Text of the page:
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Pre-morbid characteristics and co-morbidity of methamphetamine users with and without psychosis

  • C.-K. CHEN (a1), S.-K. LIN (a1), P. C. SHAM (a1), D. BALL (a1), E.-W. LOH (a1), C.-C. HSIAO (a1), Y.-L. CHIANG (a1), S.-C. REE (a1), C.-H. LEE (a1) and R. M. MURRAY (a1)...


Background. The long-term use of methamphetamine (MAMP) can result in psychosis but it is not clear why some individuals develop psychotic symptoms, while others use MAMP regularly over long periods and remain unscathed. We set out to characterize MAMP users and to examine the relationship of pre-morbid personality, pre-morbid social function and other psychiatric disorders to MAMP psychosis.

Method. Four hundred and forty-five amphetamine users were recruited from a psychiatric hospital and a detention centre in Taipei, and were assessed with the Diagnostic Interview for Genetic Studies (DIGS). Their parents were interviewed with the Premorbid Schizoid and Schizotypal Traits (PSST) and the Premorbid Social Adjustment (PSA) schedules. Pre-morbid characteristics and psychiatric co-morbidity were compared between the MAMP users with a lifetime diagnosis of MAMP psychosis and those without.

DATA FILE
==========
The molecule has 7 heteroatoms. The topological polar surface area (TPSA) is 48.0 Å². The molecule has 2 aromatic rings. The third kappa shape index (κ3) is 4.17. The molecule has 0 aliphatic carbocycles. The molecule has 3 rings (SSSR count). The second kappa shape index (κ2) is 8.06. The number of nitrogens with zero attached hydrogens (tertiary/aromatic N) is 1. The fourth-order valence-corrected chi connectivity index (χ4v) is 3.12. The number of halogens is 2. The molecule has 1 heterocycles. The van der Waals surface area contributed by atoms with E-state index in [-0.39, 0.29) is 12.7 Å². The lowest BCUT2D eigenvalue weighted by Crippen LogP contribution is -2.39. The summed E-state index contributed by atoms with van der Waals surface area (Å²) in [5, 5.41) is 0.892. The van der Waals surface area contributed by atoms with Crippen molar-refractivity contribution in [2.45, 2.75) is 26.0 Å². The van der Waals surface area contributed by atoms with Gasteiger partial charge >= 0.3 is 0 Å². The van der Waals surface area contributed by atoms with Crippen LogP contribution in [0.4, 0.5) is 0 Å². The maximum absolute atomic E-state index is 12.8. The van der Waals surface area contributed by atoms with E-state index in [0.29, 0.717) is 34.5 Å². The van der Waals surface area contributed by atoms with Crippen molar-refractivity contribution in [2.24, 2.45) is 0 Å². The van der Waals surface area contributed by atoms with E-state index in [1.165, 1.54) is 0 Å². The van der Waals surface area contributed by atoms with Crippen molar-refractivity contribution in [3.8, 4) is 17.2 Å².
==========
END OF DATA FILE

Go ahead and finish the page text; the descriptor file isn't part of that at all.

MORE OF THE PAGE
Results. The MAMP users with psychosis presented a clinical picture which mimicked the positive symptoms of schizophrenia: 85% had auditory hallucinations; 71% persecutory delusions; 63% delusions of reference. Compared with their non-psychotic counterparts, these MAMP users were younger at first MAMP use, used larger amounts of MAMP, had a significantly higher mean PSST score, and higher rates of major depressive disorder, alcohol dependence and antisocial personality disorder.

Conclusions. Earlier and larger use of MAMP was associated with increased risk of psychosis. Our data are also compatible with the view that pre-morbid schizoid/schizotypal personality predisposes MAMP users to develop psychosis, and that the greater the personality vulnerability, the longer the psychosis will persist.


Corresponding author

Professor Robin M. Murray, Division of Psychological Medicine, Institute of Psychiatry, De Crespigny Park, London SE5 8AF.


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